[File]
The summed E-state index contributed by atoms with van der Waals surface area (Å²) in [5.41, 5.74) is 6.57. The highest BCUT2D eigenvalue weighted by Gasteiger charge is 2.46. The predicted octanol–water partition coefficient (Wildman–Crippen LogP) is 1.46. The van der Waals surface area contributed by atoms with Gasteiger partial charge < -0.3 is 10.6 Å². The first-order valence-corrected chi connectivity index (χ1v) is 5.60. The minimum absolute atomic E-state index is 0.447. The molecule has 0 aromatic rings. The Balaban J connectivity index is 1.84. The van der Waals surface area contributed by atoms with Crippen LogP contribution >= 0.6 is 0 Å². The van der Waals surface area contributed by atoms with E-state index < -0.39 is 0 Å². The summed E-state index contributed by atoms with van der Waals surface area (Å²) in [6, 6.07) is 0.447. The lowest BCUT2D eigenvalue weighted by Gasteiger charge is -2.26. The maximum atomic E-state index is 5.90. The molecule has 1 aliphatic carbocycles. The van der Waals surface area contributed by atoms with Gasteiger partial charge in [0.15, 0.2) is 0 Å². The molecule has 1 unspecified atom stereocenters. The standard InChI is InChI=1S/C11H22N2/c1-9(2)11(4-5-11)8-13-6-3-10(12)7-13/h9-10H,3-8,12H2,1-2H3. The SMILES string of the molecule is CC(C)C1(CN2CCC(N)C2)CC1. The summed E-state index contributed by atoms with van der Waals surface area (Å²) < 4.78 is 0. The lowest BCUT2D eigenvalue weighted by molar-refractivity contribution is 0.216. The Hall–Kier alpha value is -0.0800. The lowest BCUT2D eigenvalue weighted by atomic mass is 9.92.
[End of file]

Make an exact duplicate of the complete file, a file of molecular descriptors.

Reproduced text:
The summed E-state index contributed by atoms with van der Waals surface area (Å²) in [5.41, 5.74) is 6.57. The highest BCUT2D eigenvalue weighted by Gasteiger charge is 2.46. The predicted octanol–water partition coefficient (Wildman–Crippen LogP) is 1.46. The van der Waals surface area contributed by atoms with Gasteiger partial charge < -0.3 is 10.6 Å². The first-order valence-corrected chi connectivity index (χ1v) is 5.60. The minimum absolute atomic E-state index is 0.447. The molecule has 0 aromatic rings. The Balaban J connectivity index is 1.84. The van der Waals surface area contributed by atoms with Crippen LogP contribution >= 0.6 is 0 Å². The van der Waals surface area contributed by atoms with E-state index < -0.39 is 0 Å². The summed E-state index contributed by atoms with van der Waals surface area (Å²) in [6, 6.07) is 0.447. The lowest BCUT2D eigenvalue weighted by Gasteiger charge is -2.26. The maximum atomic E-state index is 5.90. The molecule has 1 aliphatic carbocycles. The van der Waals surface area contributed by atoms with Gasteiger partial charge in [0.15, 0.2) is 0 Å². The molecule has 1 unspecified atom stereocenters. The standard InChI is InChI=1S/C11H22N2/c1-9(2)11(4-5-11)8-13-6-3-10(12)7-13/h9-10H,3-8,12H2,1-2H3. The SMILES string of the molecule is CC(C)C1(CN2CCC(N)C2)CC1. The summed E-state index contributed by atoms with van der Waals surface area (Å²) < 4.78 is 0. The lowest BCUT2D eigenvalue weighted by molar-refractivity contribution is 0.216. The Hall–Kier alpha value is -0.0800. The lowest BCUT2D eigenvalue weighted by atomic mass is 9.92.